Hidden Treasures along the River Dart - Part 1 Totnes to Dittisham
After a pint on the Steam Packet patio we boarded the River Rat. And with knowledgeable skipper Tim Burke at the helm we set off for a glorious day on the River Dart.
First we passed Baltic Wharf, named after the region from which Reeves and Co imported their timber in the early 20th century. The wharf is now home to many small businesses, including Totnes Canoes and Kayaks who operate a hire service. See www.balticwharf.co.uk and www.totnes-and-torbay-canoes.co.uk for details. On the opposite bank is the Totnes HQ of the River Link ferries at Steamer Quay and the popular spot for dog walkers and picnickers of Longmarsh, also home to the Totnes Rowing Club.
As we left Totnes, Tim pointed out the ruins of Windwhistle Farm atop a very steep, and presumably windy, hill. This spot was an important part of the town’s fortifications and used as an outpost during the Napoleonic wars.
Tim also pointed out the walls supporting the riverbank, built and maintained by inmates from nearby Dartmoor prison. Large parts of the wall are now falling into disrepair and, battered by the tidal river, a huge “Hole in the Wall” has opened up - creating a gateway to its own private ecosystem amongst huge reed beds. Tim skilfully navigated through the hole and around the narrow inlets. The water around us bubbled Jacuzzi-like from the methane gas trapped in the reeds as the huge plants dwarfed the boat. A tremendous sense of peace and stillness descended on us as we quietly drifted back out to the Dart.
Back on the main river, we passed huge flocks of Canadian geese and steely black Cormorants swooped by, diving into the water just feet from us. Tim pointed out the “Cormorant Tree” where the birds hang out to dry their wings, its leaves delightfully decayed from their acidic effluent.
North Quay is the first stop out of town. A short walk up the hill takes you to the wonderful Sharpham Estate – home of the gorgeous Sharpham wine and cheese ranges - and Rosie’s Vineyard Café which serves amazing local food in a small scale alfresco setting (weather permitting!). Visit www.sharpham.com and www.thevineyardcafe.co.uk for more details. There are lovely walks around the estate with stunning views across the river. And if you’re lucky, you might stumble across some outdoor art too such as Jacob Lane’s commissioned sculpture in the pond, now almost hidden in the undergrowth.
Back out on the river we passed the wreckage of Kingswear Castle - “the last steamboat to come up the River Dart” and used as a quarantine hospital during the last typhoid epidemic. Its spirit, and engines, lives on in the Kingswear Castle II on the River Medway in Kent - photographic evidence of which is on Dartmouth’s Bayards Cove Inn wall.
Around Sharpham, the riverbank becomes beautifully wild, with huge thickets of mature oak trees on both sides of the river. This setting has inspired many a film and TV producer and is portrayed as the Amazon Rainforest in the long running 1970s television series The Onedin Line.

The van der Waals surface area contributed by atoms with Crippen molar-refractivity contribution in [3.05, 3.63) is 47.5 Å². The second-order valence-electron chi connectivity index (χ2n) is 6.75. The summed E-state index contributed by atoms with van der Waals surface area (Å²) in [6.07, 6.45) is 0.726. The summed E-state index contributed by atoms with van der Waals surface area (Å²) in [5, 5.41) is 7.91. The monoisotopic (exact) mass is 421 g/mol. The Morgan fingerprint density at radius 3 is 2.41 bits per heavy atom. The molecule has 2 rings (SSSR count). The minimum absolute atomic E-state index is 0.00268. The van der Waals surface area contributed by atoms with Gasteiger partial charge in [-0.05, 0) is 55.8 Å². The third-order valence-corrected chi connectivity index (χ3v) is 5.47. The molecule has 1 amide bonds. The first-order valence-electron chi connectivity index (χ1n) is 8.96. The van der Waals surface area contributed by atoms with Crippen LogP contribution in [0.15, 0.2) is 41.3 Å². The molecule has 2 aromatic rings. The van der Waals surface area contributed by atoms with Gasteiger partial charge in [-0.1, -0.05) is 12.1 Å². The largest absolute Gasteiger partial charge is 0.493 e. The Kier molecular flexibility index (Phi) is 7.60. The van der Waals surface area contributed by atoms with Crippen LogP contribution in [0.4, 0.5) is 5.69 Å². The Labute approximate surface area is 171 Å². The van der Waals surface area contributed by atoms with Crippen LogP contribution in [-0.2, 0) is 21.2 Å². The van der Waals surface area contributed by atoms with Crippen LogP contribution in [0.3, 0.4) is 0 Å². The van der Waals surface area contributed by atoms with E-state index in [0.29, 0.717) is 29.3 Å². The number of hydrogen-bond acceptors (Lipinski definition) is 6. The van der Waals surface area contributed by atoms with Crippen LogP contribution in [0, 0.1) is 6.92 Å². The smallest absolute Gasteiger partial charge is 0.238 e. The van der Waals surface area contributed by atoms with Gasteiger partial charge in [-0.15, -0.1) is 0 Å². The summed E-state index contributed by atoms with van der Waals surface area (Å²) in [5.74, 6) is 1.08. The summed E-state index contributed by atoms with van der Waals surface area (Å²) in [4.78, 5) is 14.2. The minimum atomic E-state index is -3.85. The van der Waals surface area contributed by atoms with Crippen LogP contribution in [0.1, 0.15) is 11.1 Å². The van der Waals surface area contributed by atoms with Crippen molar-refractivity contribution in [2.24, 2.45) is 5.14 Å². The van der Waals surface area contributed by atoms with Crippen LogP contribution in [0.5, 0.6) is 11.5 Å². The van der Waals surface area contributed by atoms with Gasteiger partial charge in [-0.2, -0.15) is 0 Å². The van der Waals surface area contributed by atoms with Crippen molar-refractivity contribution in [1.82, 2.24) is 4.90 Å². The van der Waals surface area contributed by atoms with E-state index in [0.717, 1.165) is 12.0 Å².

Around every corner there are idyllic camping and picnic oases, many accessed only from the river and hidden by the huge oak canopy. At the site of a larger spot sits another Sharpham sculpture – this one of an eight-foot long granite fish said to be representing the “largest salmon caught in river” (I think this is a local joke!)
Whether you can find the big one or not, the salmon fishing is said to be excellent at this point of the Dart, and the River Rat runs fishing trips around here. A busy looking seal, who briefly came up to the surface, appeared to agree on the Dart’s tasty bounty.
The salmon sculpture is opposite the tiny “village” of Duncannon – a handful of waterfront properties and an old transport route into Stoke Gabriel. Duncannon was apparently mistakenly registered as a village in the Doomsday book and as such still stands as the smallest village in England.
After Sharpham we turned right into Bow Creek, navigating the narrow channel of deep water towards the The Maltsters Arms. Moored outside the pub was the classic motor yacht in which the very recent Maltsters’ owners of 13 years, Quentin and Denise, are about to sail away.
The Maltsters is on the trail of a great river pub-crawl, which Tim runs regularly with the River Rat and sister boat the River Otter. The six-hour trips take in all the river and creekside pubs from Totnes to Dartmouth and back for a very reasonable £30 per person (minimum 10 people) – cheaper than taxi fares and far more exciting.
Back out on the Dart is the approach to Stoke Gabriel. Turn in here for some of the best and safest crabbing spots in the county. You can also walk around the mill pond at low tide and visit the licensed River Shack for a glass of Yarde cider, made with apples from the village’s own ancient orchards.
A short walk will take you to the majestic St Mary and St Gabriel church and yard - home to the village’s famous 1300-year-old yew tree - and the Church House Inn and Castle pubs.
Between Stoke Gabriel and Dittisham we passed oyster beds where rich pickings can be had at low tide. Tim recalls many barbecues with oysters and mussels from the riverside beaches here.
And then we arrive at Dittisham pontoon outside the gloriously known FBI – not Donnie Brasco’s hideout, but the fantastically decorated Ferry Boat Inn.
Or try the Anchorstone Café next door, where you can get beautifully cooked seafood (scallops on a bed of Caesar salad anyone?) at their lovely alfresco terrace.
And for amazing elevated views it really is worth the short walk up the hill, or along the beach at low tide, into the village. Here you’ll be rewarded with the lovely St George’s church and a friendly welcome from The Red Lion – not just a pub but a village store, take away and post office too.
First Published July 2011 Issue By The Dart
Contact Tim on 07814 954 869 or at www.riverrat.co.uk